Sangita makes you feel the pain an elephant suffers when it is taken into custody for the first time and tortured for next 72 hours and even more at times so that the mighty creature just gives up and surrenders. The way they are tortured with sharpened weapons and incessant thrashing and beatings make you move uncomfortably in your bed. Elephants are then kept captive by tying them with strong shackles made up of iron and metal. Sometimes, the size of the shackles is so small that it tears up the flesh of their ankle skin but no one ever tries to treat the wound or provide them with a comfortable shackle- even if the agenda is to keep them captive. They are made to stand throughout the day within those shackles under scorching heat all alone. When I say alone, I mean to say away from their breed which eventually makes these elephants fall into depression.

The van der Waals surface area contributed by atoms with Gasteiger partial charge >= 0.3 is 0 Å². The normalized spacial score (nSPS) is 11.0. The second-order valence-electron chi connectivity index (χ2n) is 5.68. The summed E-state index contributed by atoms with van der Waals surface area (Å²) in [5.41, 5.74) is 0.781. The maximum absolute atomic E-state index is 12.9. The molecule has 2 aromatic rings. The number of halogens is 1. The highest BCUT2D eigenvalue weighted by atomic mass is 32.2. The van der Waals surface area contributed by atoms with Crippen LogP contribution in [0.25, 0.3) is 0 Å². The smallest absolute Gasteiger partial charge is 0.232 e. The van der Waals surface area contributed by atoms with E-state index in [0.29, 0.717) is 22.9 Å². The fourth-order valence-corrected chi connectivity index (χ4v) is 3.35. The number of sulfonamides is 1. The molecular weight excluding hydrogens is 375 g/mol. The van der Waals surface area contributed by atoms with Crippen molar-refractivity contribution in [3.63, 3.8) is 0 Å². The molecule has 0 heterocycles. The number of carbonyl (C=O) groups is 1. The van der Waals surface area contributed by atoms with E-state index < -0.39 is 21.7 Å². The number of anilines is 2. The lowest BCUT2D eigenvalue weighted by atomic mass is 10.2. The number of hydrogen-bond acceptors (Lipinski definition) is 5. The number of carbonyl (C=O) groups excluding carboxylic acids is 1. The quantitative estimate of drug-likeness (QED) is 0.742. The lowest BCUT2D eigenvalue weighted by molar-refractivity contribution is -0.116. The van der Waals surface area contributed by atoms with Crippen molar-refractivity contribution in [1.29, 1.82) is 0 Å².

Many of them end up suffering with arthritis because of standing regularly without a minute of relaxation. Even if they do, the shackles are so strong that they end up hurting their skin, flesh and oozes blood out. Similarly, they go through lot of physical hurt when they are loaded/unloaded while taking for a festival in temples etc. They are not provided even 20% of food and water as per their daily requirement and made to do stuffs like standing at a temple regularly in scorching heat to make devotees feel excited or make 2-3 people sit on their spine and give them a walk – imagine doing all of this while being undernutrition. They are made to sit and stand on their urine and excrement without anyone cleaning it for them. They are sometimes not even taken to lakes for bathing for months. Many elephants are always found in tears under such atrocities but they have no other option than spending their life in such unjust environment. During festivals, there is fire and sound around them against which elephants are very allergic but unfortunately, they have to suffer all of these getting scared every minute. Author talks about this in detail while speaking about Thrissur Pooram – the festival celebrated in Kerala.